La Paz, 2003
We arrived at night, three hours late. From near the lake, an hour out, you could see the city’s lights at the plateau’s edge glowing like a jeweled coiled snake in the night. El Alto de La Paz, by daylight is a gritty suburban city, of unfinished brick constructions and urban works gathered on the lip of this high plateau, the altiplano, that stretches between the twin ranges of the Andes. With somewhere between half a million and a million souls it is the highest city on earth. At the lip, or to change images, the plateau’s eyebrow, as it is called in local Spanish, it is above 14,000 feet high and slowly drops downward from there until the houses become scattered and empty fields claim the night.
If by daylight it has a strange hard scrabble and utopic feel, by night it gleams with mystery and an urban swagger, as we drive down a broad avenue lined with four, five and six story buildings. Many of them still have sheaves of steel stretching up from them, as if they had a case of bed head, waiting for new construction to leave them well groomed.
Once we pass the eyebrow, the main body of the city of La Paz, Bolivia’s capital, opens before us. This is one of the most stunning views on earth. A valley with lights climbing from more than a thousand feet below right up to the brow opens before us. It is as if instead of being a flat coil of infinity, the lights took on weight, depth, and dimension. It is as if we were on the head of a body, whose arms reached up to encompass us, and it was covered in sparkly glitter and sequined clothing shining so brightly that only through their brilliance can we sense the shape of the body behind them.
As the highway drops downward, you move into the lights. They are now above you, beneath you, and at your side. La Paz is a marvel.
Enchanted by the lights our bus took a wrong turn and got lost until a policeman told the driver where he should go. So he had to block an entire avenue’s traffic in order to make a slow, agonizing u turn with this large, awkward navigator of the night. (There were only three of us who had made the journey from Cusco, me and a couple headed to Argentina.) Our entire journey had been like that. We left an hour and a half late for reasons that seemed to change every time they were explained, from the need to fix a flat tire, to problems with loading fuel, and so on. In fact we were through the gate of the terminal in Cusco, when the driver decided to slowly back up to the gate from which we had departed, taking another fifteen or twenty minutes, for another two passengers to come on board for Puno. We were not supposed to stop in Puno, but we did, for a ten minutes that became an hour. In each city we passed through the driver got lost. He was fine as we climbed up the valley from Cusco to the pass called La Raya beneath glaciated peaks, from which the altiplano opens up. He was fine as we went around the immense and amazing Lake Titicaca as dusk set in, turning the lake from intense blue, to grey, to deep black. He was even fine at the border, where a narrow, weak bridge spans a river draining the lake into marshes and a salt lake further south. Only one large vehicle at a time could cross the bridge, creating a traffic jam of behemoths, belching fumes into the night. We passengers had to descend and negotiate a path among these grumbling beasts, while dodging tricycle carts loaded with huge sacks of onion headed for La Paz, and occasionally a passenger sitting in their basket like some strange potentate. From among their labyrinth we had to figure out where the immigration offices of both countries were, walk across the strangely empty bridge, like a weird, nocturnal no man’s land, and emerge on the other side to wait for our bus, while the night just seemed to get deeper and more intense, and cold settled around us.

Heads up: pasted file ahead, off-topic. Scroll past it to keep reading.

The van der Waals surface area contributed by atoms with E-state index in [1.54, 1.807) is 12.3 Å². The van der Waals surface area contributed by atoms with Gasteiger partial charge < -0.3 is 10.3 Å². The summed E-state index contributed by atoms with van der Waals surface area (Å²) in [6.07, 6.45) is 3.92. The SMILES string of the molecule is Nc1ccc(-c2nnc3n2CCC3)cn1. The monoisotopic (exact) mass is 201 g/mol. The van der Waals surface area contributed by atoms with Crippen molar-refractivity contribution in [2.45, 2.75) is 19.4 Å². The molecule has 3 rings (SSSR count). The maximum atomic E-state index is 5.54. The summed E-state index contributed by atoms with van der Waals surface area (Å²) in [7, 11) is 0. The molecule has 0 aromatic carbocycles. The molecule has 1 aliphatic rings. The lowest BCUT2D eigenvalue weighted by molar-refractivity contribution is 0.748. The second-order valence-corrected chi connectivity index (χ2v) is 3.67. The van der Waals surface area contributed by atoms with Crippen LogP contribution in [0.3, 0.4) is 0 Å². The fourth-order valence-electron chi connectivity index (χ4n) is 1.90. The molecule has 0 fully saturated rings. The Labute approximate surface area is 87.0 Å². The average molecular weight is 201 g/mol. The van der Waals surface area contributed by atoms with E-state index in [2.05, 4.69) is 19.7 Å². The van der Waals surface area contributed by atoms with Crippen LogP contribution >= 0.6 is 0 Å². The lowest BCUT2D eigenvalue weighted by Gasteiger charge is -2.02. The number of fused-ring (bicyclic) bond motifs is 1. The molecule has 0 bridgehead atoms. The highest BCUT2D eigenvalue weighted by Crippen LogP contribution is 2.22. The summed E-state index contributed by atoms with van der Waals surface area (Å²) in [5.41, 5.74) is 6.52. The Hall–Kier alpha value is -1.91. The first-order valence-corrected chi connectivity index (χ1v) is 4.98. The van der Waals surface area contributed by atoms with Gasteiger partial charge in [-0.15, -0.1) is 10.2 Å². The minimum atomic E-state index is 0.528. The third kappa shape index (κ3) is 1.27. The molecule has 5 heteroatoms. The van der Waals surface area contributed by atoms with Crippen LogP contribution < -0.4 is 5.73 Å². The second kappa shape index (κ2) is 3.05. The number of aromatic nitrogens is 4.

But we made it. My friend Romy and her husband Juan Carlos were waiting at the terminal. As I descended from the bus, they shouted out my name and ran up to give me a warm, sheltering hug.